6. Patent Share

    The percentage share of a universe of patents owned or created ...
Related Articles
  1. Managing Wealth

    Trade Name Vs. Trademark: Know the Difference

    Understand the differences between a trade name and a trademark, the different functions they serve and registration considerations for business owners.
  2. Small Business

    How to Pick a Winning Name for Your Business

    Many entrepreneurs are big picture people and have a hard time choosing a company name. Here are two major strategies for naming a business.
  3. Investing

    Patents are assets, so learn how to value them

    Find out how companies protect their innovative ideas with patents and how to figure out how much they're worth to the overall value of a business.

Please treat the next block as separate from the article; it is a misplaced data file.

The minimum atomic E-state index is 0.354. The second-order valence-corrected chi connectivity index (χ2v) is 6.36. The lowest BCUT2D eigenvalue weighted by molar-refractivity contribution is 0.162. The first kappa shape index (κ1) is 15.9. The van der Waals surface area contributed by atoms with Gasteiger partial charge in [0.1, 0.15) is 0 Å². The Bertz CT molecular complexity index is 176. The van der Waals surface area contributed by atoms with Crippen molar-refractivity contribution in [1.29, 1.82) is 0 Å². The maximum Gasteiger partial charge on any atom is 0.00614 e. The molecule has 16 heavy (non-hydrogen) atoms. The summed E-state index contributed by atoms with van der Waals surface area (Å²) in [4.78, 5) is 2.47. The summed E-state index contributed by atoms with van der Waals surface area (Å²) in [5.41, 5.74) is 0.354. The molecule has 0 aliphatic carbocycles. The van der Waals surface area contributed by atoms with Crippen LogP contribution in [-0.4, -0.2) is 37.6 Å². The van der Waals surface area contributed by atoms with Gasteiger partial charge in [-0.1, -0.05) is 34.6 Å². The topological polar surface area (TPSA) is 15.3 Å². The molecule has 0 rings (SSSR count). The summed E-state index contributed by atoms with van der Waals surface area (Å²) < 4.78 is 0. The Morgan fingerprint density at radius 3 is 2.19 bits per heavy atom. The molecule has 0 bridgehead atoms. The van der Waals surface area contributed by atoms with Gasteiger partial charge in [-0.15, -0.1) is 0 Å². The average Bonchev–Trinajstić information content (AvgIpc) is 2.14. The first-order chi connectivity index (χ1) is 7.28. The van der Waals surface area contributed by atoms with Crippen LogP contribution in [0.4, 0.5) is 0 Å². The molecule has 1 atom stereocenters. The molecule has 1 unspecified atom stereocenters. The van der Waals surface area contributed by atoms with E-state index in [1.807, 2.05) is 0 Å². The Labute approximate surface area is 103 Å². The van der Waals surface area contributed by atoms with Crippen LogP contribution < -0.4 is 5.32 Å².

4. Insights

    Amazon Was the Biggest Gainer in Patents Last Year

    The Seattle company registered a 46% growth in its patent count.
  5. Small Business

    Who Are Patent Trolls & How Do They Work?

    Patent trolls are in the business of patent litigation, enforcing their patent rights against alleged infringers through license fees and lawsuits.
  6. Small Business

    What's The Cost To File A Patent?

    When filing a patent, be ready to pay attorney fees, filing fees and other related expenses. Usually the total bill is a few thousand dollars.
  7. Small Business

    From Idea To Product: 4 Steps To Success

    These steps will help you bring your million-dollar invention to life, without breaking the bank.
  8. Investing

    Will McDonald's Sell Big Mac Sauce by the Bottle?

    While Aussies had a brief opportunity back to purchase bottles of McDonald's (NYSE: MCD) Big Mac "special sauce" in January, a recent trademark application filing by the burger chain hints at ...
  9. Insights

    Google Creates Community License to Unify Android Makers

    The PAX license is an agreement between its signatories for peace in patent litigation.
  10. Insights

    See How China Overtook the World in Patent Applications